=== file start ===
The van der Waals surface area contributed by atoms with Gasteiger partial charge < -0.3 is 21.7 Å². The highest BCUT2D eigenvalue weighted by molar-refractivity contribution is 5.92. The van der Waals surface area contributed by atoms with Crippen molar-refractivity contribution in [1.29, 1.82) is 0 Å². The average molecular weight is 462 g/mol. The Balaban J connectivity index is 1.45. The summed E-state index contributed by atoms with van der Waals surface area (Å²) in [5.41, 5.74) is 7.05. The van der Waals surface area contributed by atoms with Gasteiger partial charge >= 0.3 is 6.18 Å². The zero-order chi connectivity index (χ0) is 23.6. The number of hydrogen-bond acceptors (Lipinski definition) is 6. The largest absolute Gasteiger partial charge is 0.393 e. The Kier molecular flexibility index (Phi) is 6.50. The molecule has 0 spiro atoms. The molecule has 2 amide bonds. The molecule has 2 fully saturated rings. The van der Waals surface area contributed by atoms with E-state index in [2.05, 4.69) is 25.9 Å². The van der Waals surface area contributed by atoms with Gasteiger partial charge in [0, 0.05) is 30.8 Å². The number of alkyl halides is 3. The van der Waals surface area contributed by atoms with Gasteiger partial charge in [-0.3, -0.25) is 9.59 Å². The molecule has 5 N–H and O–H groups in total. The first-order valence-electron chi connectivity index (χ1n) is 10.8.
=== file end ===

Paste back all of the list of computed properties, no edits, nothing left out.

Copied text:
The van der Waals surface area contributed by atoms with Gasteiger partial charge < -0.3 is 21.7 Å². The highest BCUT2D eigenvalue weighted by molar-refractivity contribution is 5.92. The van der Waals surface area contributed by atoms with Crippen molar-refractivity contribution in [1.29, 1.82) is 0 Å². The average molecular weight is 462 g/mol. The Balaban J connectivity index is 1.45. The summed E-state index contributed by atoms with van der Waals surface area (Å²) in [5.41, 5.74) is 7.05. The van der Waals surface area contributed by atoms with Gasteiger partial charge >= 0.3 is 6.18 Å². The zero-order chi connectivity index (χ0) is 23.6. The number of hydrogen-bond acceptors (Lipinski definition) is 6. The largest absolute Gasteiger partial charge is 0.393 e. The Kier molecular flexibility index (Phi) is 6.50. The molecule has 0 spiro atoms. The molecule has 2 amide bonds. The molecule has 2 fully saturated rings. The van der Waals surface area contributed by atoms with E-state index in [2.05, 4.69) is 25.9 Å². The van der Waals surface area contributed by atoms with Gasteiger partial charge in [0, 0.05) is 30.8 Å². The number of alkyl halides is 3. The van der Waals surface area contributed by atoms with Gasteiger partial charge in [-0.3, -0.25) is 9.59 Å². The molecule has 5 N–H and O–H groups in total. The first-order valence-electron chi connectivity index (χ1n) is 10.8.